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Driven To Compete: India's Auto Industry

Driven to compete

Blade reporter Steve Eder traveled in September, 2008 to India to report on the country’s growing auto industry on a World Affairs Journalism Fellowship. The fellowship was administered by the International Center for Journalists and sponsored by the Ethics and Excellence in Journalism Foundation.

About this project: An introduction to the 'Driven To Compete' series from The Blade's special assignment's editor Dave Murray.

 

 

 

Day 1

India's automakers rev up for run at U.S. car market: (11/30/08) Yet another challenge is facing the U.S. auto industry. And this time, it isn’t coming from Japan, South Korea, or Germany — or the meltdown of the economy. In the next few years, Indian automakers and parts suppliers, long outcasts because of lackluster innovation and stagnant technology, have ambitious plans to sell cars to American consumers and peddle parts to carmakers in this country. India’s anticipated foray into the downtrodden U.S. automotive market poses an immediate threat to Detroit’s Big Three and their domestic suppliers, already teetering on the brink of bankruptcy because of lagging sales stemming from a tightening credit market and competition from Asian automakers.

Indian auto mainstay braces for onslaught of foreign competition: (11/30/08)  More than a decade after Ford, General Motors, and Hyundai started selling cars in India, Indian motorists are still getting familiar with those brands. The mainstay car company of choice for many Indian drivers has been and continues to be Maruti Suzuki, the nation's largest car-builder. "They blindly trust this brand because they have seen it around for 25 years," said Kanwaldeep Singh, Maruti's general manager of corporate service. "That, of course, can change."

Company strives to fine-tune fully electric vehicle: (11/30/08) If the challenges from India's long-established automakers and parts suppliers weren't enough to turn heads in the United States, some of the nation's most progressive and brightest minds are hard at work refining a fully electric car, the REVA. Since its launch in 2001, REVA Electric Car Co. -- a joint India-U.S. venture based in Bangalore in partnership with AEV LLC of California -- has placed about 2,500 fully electric cars on Indian and European roads. In five years, Chetan Maini, the chief technology officer and brains behind the REVA -- a two-door hatchback selling for $8,000 to $10,000 and rechargeable for 80 cents - believes he can sell 50,000 electric cars per year.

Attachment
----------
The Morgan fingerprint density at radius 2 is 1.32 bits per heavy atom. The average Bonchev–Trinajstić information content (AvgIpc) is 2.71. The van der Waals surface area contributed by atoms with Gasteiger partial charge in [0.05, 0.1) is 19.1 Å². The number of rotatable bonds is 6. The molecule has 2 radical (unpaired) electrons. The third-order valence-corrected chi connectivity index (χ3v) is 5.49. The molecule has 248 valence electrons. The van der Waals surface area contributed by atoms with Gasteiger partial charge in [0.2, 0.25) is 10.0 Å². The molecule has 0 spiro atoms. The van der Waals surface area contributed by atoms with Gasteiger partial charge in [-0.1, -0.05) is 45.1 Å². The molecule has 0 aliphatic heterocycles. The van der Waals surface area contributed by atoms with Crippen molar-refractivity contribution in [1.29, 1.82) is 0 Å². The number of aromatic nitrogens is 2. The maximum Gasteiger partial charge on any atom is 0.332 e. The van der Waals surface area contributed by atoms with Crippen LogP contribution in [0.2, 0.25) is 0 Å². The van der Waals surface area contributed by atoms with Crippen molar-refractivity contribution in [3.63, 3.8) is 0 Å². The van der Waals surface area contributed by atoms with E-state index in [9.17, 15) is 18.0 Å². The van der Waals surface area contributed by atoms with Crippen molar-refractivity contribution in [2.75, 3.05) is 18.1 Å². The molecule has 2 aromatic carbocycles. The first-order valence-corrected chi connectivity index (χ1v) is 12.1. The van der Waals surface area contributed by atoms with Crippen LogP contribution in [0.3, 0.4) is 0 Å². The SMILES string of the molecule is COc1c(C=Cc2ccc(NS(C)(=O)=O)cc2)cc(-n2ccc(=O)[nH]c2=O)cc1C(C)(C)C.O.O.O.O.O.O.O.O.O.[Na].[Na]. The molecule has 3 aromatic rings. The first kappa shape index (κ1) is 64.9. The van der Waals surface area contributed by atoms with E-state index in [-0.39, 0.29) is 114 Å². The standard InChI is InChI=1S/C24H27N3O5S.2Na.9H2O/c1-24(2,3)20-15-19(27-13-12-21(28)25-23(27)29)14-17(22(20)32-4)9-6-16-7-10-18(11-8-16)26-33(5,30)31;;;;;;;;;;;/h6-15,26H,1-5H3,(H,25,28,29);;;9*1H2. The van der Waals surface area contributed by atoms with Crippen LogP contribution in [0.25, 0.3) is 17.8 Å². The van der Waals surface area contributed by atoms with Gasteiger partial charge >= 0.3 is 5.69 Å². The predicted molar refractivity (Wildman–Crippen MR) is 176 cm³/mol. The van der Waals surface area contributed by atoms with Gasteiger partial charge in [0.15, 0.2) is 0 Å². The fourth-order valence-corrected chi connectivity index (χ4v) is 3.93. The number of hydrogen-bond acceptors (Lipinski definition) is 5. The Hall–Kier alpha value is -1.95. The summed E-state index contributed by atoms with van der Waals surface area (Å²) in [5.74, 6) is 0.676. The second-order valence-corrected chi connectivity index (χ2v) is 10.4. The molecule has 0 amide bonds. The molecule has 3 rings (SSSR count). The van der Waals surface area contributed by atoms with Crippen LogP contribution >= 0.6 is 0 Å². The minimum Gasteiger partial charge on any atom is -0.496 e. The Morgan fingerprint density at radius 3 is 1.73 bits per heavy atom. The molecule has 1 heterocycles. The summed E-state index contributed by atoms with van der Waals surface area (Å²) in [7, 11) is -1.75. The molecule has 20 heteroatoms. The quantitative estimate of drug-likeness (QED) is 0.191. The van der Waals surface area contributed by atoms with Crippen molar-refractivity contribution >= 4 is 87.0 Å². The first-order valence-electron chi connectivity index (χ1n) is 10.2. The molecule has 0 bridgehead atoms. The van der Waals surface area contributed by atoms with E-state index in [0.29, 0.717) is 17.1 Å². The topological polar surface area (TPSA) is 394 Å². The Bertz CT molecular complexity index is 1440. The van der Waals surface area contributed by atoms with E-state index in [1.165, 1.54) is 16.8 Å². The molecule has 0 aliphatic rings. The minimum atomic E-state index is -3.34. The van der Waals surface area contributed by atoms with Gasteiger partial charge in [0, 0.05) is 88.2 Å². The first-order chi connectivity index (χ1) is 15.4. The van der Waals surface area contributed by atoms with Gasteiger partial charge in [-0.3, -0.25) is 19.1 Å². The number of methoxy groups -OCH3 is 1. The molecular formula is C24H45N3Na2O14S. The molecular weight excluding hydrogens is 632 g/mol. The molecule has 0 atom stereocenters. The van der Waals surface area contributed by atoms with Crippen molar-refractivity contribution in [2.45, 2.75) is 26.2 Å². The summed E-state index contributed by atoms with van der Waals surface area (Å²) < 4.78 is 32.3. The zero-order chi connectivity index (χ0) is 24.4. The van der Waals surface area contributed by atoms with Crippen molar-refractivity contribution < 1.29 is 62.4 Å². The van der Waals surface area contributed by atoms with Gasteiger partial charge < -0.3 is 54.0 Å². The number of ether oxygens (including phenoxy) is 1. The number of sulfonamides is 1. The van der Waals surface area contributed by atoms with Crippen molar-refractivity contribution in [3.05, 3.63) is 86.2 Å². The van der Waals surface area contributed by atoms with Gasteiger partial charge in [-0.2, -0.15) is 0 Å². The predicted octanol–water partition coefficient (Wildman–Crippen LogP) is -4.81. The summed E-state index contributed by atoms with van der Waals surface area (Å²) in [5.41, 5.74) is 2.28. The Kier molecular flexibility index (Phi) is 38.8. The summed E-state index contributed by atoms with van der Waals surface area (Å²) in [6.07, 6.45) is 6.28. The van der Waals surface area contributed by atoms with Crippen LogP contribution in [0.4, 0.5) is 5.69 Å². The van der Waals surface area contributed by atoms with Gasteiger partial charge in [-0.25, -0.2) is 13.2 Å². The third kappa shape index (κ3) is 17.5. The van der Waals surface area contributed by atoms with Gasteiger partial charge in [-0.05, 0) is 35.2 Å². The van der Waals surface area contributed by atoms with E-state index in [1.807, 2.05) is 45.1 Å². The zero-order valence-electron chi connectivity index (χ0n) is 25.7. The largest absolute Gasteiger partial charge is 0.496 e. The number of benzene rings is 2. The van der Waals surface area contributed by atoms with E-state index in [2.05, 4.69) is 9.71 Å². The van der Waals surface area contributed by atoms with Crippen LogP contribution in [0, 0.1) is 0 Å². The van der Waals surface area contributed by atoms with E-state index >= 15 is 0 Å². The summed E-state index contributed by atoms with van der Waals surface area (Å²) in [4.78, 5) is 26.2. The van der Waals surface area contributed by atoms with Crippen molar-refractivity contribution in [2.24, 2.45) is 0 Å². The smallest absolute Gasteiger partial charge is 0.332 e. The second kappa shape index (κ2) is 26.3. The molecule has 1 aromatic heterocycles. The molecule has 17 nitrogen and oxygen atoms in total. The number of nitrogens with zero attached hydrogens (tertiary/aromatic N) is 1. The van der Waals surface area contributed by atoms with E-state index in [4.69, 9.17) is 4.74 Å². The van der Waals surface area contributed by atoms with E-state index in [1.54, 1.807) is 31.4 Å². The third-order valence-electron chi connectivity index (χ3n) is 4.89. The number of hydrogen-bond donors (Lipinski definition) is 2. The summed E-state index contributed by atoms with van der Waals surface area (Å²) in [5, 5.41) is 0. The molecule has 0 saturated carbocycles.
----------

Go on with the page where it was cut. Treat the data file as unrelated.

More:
Day 2

Global automakers gain foothold on subcontinent: (12/01/08) A fleet of foreign automakers is investing billions of dollars to build plants in India, hoping to cash in on the nation's rapidly growing class of drivers.And Ford and General Motors, both in the midst of massive expansions in India, are chief among them. As car sales sag in North America and other parts of the globe, the world's largest car manufacturers are increasingly looking at India as a good bet because of the nation's growing middle class -- estimated at 50 million -- and infrastructure gains. While India isn't immune from the economic downturn that plagues much of the world, it's still considered a growth market with a bright future.

Increasing number of vehicles made in India shipped elsewhere: (12/01/08) Most automakers in India say their initial focus is on supplying cars for the nation's rapidly growing middle class and building their brand among consumers. For the most part, they haven't shown the same enthusiasm about using India as a portal for exporting cars across the world. Still, Indian automotive exports have quadrupled since 2002, with more than 1.2 million India-made vehicles being shipped out of the country, according to the Society of Indian Automobile Manufacturers. Of those, about 218,000 were passenger cars.

Suppliers from around the world look to India: (12/01/08) In early 2007, Kuka Automation Equipment set up a small plant in an automotive park in Pune, India, a strategic location that gives it quick access to the factories of major auto companies such as Tata Motors, Mahindra Motors, and Volkswagen. Kuka, a German company that builds robots used in automobile manufacturing, is among hundreds of parts suppliers from across the world that are targeting the Indian market. Rajendra Phatak, the president and CEO of Kuka India, says that as automobile manufacturing matures in India, automakers will move away from inexpensive, labor-intensive production and look to robots, which are safer and more efficient and bring down long-term costs.

 

Day 3

Growth in autos sparks challenges: (12/02/08) For generations, Prasanta Dutta and his family, like thousands of other villagers, have depended on the vast flatlands of rural West Bengal for food and income. Covered with the golden-brown dust that blankets everything, the villages near Singur are packed with peasants and farmers who grow enough vegetables to feed local villages and large swaths of India. But more than two years ago, those villagers braced for a change in how they've lived for hundreds of years. Tata Motors, the automotive wing of one of India's iconic business houses, The Tata Group, announced plans to build the world's first $2,500 passenger car - later named the Tata Nano - in Singur.

 

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